To quantify the gain of energy per particle we developed a numerical algorithm which solves the equation of motion and basically works as follows: from a sample of charged particles that initially follow a velocity distribution and an energy distribution we randomly choose one of them and make it interact with the stochastic electric field (simulated by a Monte Carlo method). After one interaction the final velocity, the final position, and the final energy of such particle are calculated (those values become the initial parameters for the next interaction). When the particle has undergone the chosen number of interactions, another particle is randomly selected and then injected into the simulated magnetosphere. This new particle undergoes the same process described before. The algorithm finishes when all the particles have undergone the same number of interactions.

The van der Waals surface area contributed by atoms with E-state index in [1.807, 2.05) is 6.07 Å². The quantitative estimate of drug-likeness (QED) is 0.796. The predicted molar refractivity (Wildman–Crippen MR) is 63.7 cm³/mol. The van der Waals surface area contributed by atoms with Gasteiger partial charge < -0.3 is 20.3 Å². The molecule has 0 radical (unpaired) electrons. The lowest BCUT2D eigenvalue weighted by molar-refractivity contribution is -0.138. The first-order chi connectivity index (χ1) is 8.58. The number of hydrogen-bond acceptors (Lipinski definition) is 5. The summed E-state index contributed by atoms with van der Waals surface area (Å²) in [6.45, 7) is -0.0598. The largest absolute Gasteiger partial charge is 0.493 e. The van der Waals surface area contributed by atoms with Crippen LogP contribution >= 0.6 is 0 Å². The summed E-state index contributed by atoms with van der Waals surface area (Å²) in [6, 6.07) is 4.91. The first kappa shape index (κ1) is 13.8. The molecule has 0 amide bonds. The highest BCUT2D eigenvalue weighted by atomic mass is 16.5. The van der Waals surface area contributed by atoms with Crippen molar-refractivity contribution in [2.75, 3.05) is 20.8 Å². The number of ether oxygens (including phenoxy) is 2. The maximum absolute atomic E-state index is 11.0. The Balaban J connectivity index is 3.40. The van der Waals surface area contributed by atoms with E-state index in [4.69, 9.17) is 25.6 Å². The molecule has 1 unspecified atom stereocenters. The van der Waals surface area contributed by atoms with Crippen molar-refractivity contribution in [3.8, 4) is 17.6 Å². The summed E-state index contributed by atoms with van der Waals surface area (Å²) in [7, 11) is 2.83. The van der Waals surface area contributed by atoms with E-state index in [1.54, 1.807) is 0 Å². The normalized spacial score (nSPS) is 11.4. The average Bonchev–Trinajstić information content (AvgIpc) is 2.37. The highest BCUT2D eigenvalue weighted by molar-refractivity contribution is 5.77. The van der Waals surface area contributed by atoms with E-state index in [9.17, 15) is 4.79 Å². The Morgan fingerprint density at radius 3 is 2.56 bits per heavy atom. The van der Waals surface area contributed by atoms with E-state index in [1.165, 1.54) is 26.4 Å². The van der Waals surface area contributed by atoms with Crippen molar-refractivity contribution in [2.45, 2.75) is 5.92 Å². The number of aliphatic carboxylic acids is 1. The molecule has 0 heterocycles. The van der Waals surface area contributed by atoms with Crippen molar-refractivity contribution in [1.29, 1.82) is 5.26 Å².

A single charged particle with mass
and charge
which is injected throughout the magnetosphere is governed by the
following equation of motion:
The magnetic field within a planetary magnetosphere has two components: is the magnetic field generated by the planetary dynamo (it is constant and very intense) and are the temporal magnetic field fluctuations generated by the changes in the interaction between the solar wind and the magnetosphere (they are stochastic and less intense). A stochastic electric field, , based on those fluctuations is obtained through Faraday's law.
In this work we use the magnetic field data averaged every 1.92 s by the triaxial fluxgate magnetometer carried by the Voyager 1 spacecraft and the trajectory position data with a resolution of 3 10^{4} m. The measurements are given in the Saturn Solar Orbital Coordinate System (SSO). Voyager 1 moved through the magnetosphere from November 12, 1980 at 01:54 UT to November 14, 1980 at 21:40 UT. We will consider the first inbound magnetopause crossing and the fifth outbound magnetopause crossing as boundaries of the magnetosphere (Bridge et al. 1981; Ness et al. 1982).
The magnetic field observed by Voyager 1 has two components: spatial